Harry the page and Bertram and Dick came down through the rich meadows of the valley, and still they spurred on westward, till at last, when the sun was falling slowly toward the moors, they came, all riding abreast through the heather, to the track that ran where the great highway runs now betwixt Guildford and Kingston by the Thames. Breaking out on the road, they came full in the midst of a great cavalcade and checked their steeds perforce. From the rearward a great voice cried—

"Who are ye that trouble our array?"

Then Harry the page turned quickly and saw a tall man on a black charger coming towards him through the press; and at once he slipped from his horse and knelt.

"Justice, my lord King, justice!" he cried.

"That we deny to none," said Edward the King. "What is your plea, lad?"

Harry told the story on his knees; told how, for love of his friend's wife, Albert of Shere had slain his friend, and how the lady was dead by her own hand. And as he told it the King's face blanched and his dark eyes shot forth fire. Men say that he thought the while of his own wife, the fair Queen Eleanor, who sucked the poison from his wound away in the Holy Land. Harry ended his tale and Bertram stepped forward quickly.

"I swear that these things are true, my lord," said he.

For a moment the King answered nothing.

"We will seek this knight," he said coldly at last. So the cavalcade turned away towards Abinger.

At Abinger, Sir Albert still stood watching, and no man dared speak to him, so terrible was his face. But at last, when the afternoon was old, came the priest from Wotton, a man who feared nought but God. He walked unfaltering to the gate and stood before Albert and said—

"Sir Knight, you have sinned a deadly sin." Albert lifted his eyes; his face was white as the horse of death, and in his eyes was the pain of hell. And he looked at the priest and said—

"Sir Priest, that have I."

"And I bid you confess and repent."

"Confession is not for me," said Albert of Shere, and his eyes fell again on the dead.

"I charge you in the name of God," said the priest, but Sir Albert did not heed.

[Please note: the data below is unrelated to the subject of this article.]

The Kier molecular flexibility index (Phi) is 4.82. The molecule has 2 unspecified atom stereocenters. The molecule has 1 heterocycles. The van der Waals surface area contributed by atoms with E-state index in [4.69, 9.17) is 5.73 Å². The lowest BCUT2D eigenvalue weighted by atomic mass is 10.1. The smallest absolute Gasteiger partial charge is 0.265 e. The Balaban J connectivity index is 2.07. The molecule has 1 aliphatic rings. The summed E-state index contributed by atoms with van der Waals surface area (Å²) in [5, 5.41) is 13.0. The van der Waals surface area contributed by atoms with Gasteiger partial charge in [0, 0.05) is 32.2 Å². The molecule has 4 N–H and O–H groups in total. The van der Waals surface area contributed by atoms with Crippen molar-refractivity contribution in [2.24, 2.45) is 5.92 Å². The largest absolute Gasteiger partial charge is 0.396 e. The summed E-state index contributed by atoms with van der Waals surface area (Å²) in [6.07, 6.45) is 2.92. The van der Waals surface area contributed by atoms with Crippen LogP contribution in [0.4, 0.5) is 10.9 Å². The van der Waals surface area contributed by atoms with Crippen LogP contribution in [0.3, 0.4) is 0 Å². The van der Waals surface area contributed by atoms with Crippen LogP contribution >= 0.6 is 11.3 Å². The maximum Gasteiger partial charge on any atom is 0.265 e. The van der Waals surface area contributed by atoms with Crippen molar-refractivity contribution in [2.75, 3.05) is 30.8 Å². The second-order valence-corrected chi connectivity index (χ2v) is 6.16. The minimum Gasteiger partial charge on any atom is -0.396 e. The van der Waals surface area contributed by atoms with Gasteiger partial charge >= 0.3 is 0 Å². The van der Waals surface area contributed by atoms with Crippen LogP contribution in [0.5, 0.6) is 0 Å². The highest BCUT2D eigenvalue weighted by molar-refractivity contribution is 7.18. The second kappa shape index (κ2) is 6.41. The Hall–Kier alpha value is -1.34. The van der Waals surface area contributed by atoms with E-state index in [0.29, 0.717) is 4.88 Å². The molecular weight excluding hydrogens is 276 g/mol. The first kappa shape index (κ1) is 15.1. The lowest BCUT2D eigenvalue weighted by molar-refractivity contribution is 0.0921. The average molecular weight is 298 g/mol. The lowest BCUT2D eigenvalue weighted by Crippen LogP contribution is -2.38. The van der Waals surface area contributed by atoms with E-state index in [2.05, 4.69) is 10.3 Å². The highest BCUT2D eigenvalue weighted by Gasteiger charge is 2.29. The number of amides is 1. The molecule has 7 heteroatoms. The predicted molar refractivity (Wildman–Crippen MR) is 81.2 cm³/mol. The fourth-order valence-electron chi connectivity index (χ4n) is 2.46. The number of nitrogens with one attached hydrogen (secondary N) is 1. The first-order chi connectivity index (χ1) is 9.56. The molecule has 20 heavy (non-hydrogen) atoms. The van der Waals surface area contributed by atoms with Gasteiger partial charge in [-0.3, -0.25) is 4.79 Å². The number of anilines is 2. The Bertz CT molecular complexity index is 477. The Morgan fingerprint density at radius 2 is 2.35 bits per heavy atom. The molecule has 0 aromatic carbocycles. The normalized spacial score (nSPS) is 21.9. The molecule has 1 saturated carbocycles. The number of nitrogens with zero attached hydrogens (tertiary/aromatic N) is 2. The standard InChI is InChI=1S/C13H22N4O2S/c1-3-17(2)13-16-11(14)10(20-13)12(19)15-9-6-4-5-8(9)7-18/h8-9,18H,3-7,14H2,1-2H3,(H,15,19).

Down the winding road through the wood came the King's company, but Sir Albert saw them not nor heard them. Before the gate they halted, and no man spoke to his fellow. They gazed and wondered. The King rode forward before them all, his Chancellor by his side.

"Albert of Shere, what work is this?" he cried in a loud voice. Sir Albert looked up and saw that it was the King; he did not move from his place, but he said, and all the company heard him—

"For lust I have slain my friend; for lust I have slain his wife."

The King's face blanched again, again his eyes shot fire. The Lady Rosamund lay there dead before him.

"Hang him!" he cried; "hang him there on the tree!" Four men came forward at the word. But the Chancellor whispered in the King's ear—

"My lord, my lord, this is not law!"

"I know not whether it be law, Robert Burnell," said the King. "This I know—it is justice," and the Chancellor dared not speak again.

Sir Albert did not move from his place. The provost's men came to lay hands on him, and he watched them come; then as one touched him his eyes fell again on the dead, and on a sudden he tottered and fell forward on his face, with his arms wide-spread, and he lay on the ground like a cross. A silence fell on all. Slowly the provost came forward and bent over him. For a long time he knelt, loosing Sir Albert's armour. The steel clashed faintly as he moved it, and at last he let Sir Albert fall again on his face. His eyes were big with wonder as he rose.

"My lord, my lord," he stammered, "the man is dead!"

The priest crossed himself and fell on his knees. The knights about the King muttered oaths and prayers. Robert Burnell, the Chancellor, drew in his breath.

"God hath judged," said the King very quietly.

"But I would have had him hang," muttered Harry. He looked at Bertram and said through his teeth: "'Fore Heaven, Bertram, I would have had him hang."

Bertram did not answer, and perhaps he did not know his mind, for he had not loved the Lady Rosamund as Harry the page had done.

And so fell Sir Albert of Shere, who was tempted and greatly sinned; and this is the story of it as it is writ in the old book, where at the end of it these words are set: "Ladyes and gentles, you that have grace for Sir Albert in your hearts, I would well that ye pray for his soul. And you that have no grace nor pardon, I pray you think of your sins and leave Sir Albert to God which died for us on a tree."


This work is in the public domain in the United States because it was published before January 1, 1924.


The author died in 1961, so this work is also in the public domain in countries and areas where the copyright term is the author's life plus 50 years or less. This work may also be in the public domain in countries and areas with longer native copyright terms that apply the rule of the shorter term to foreign works.